7. The device of claim 1, wherein one or more walls of the microfluidic channel length include a pocketed, a ridged, a grooved, a trenched, or a sloped region.

8. The device of claim 1, wherein the sample of particles includes living cells.

9. The device of claim 1, wherein one or more walls of the microfluidic channel length include one or more contours to effect the concentration or dispersion of particles flowing through the microfluidic channel.

10. A system for separating at least one target from a sample suspended in a ferrofluid, the system comprising:

a ferrofluid including a sample containing at least one target particle;
a microfluidic channel having an inlet, at least one outlet and a length between the inlet and the at least one outlet wherein the inlet is configured to receive the ferrofluid and the channel is configured to flow the ferrofluid to the at least one outlet;
a plurality of electrodes traversing at least a portion of the microfluidic channel length and generating a magnetic field pattern along the microfluidic channel length when a current is applied to at least one electrode of the plurality of electrodes;
wherein the magnetic field pattern is configured to separate the at least one target from the sample as the at least one target flows along at least a portion of the microfluidic channel length.

11. The system of claim 10, wherein the sample comprises living cells.

12. The system of claim 10, wherein the at least one target is separated from the sample based on a characteristic of the at least one target selected from the group consisting of target size, target shape, and target elasticity.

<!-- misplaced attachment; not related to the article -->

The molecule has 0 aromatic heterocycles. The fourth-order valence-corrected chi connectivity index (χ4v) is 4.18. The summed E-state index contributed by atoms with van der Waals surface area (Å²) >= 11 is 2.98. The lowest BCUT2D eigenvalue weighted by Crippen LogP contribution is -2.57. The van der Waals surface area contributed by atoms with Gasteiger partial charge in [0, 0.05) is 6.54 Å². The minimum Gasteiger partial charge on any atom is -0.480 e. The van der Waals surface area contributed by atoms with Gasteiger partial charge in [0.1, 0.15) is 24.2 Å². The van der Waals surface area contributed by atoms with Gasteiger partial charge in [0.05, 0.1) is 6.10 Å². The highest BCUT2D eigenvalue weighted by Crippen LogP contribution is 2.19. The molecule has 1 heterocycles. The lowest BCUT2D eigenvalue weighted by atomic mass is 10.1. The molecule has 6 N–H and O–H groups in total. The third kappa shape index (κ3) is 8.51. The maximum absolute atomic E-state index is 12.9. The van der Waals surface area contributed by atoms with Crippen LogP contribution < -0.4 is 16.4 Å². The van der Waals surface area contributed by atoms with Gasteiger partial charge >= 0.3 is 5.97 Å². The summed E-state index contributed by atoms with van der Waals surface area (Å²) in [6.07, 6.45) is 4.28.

13. The system of claim 10, wherein a spacing between at least two electrodes of the plurality of electrodes is changed.

14. The system of claim 10, wherein the at least one target is separated from the sample by directing the at least one target to a selected outlet or trapping the at least one target based on a spacing of at least two electrodes of the plurality of electrodes.

15. The system of claim 10, wherein the plurality of electrodes comprises at least one electrode layer.

16. The system of claim 10, wherein the plurality of electrodes includes two or more electrode layers in a substantially orthogonal pattern.

17. The system of claim 10, wherein the plurality of electrodes comprises a pattern of concentric circles.

18. The system of claim 10, wherein one or more walls of the microfluidic channel length include a pocketed, a ridged, a grooved, a trenched, or a sloped region.

19. The system of claim 10, wherein one or more walls of the microfluidic channel length include one or more contours to effect the concentration or dispersion of particles flowing through the microfluidic channel.

20. The system of claim 10, wherein the at least one target is separated from the sample based on one or more characteristics of the at least one target.

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Patent History

Patent number: 8961878
Type: Grant
Filed: Dec 7, 2010
Date of Patent: Feb 24, 2015
Patent Publication Number: 20120237997
Assignee: Yale University (New Haven, CT)
Inventor: Hur Koser (New Haven, CT)
Primary Examiner: Jill Warden
Assistant Examiner: Brittany Fisher
Application Number: 13/514,331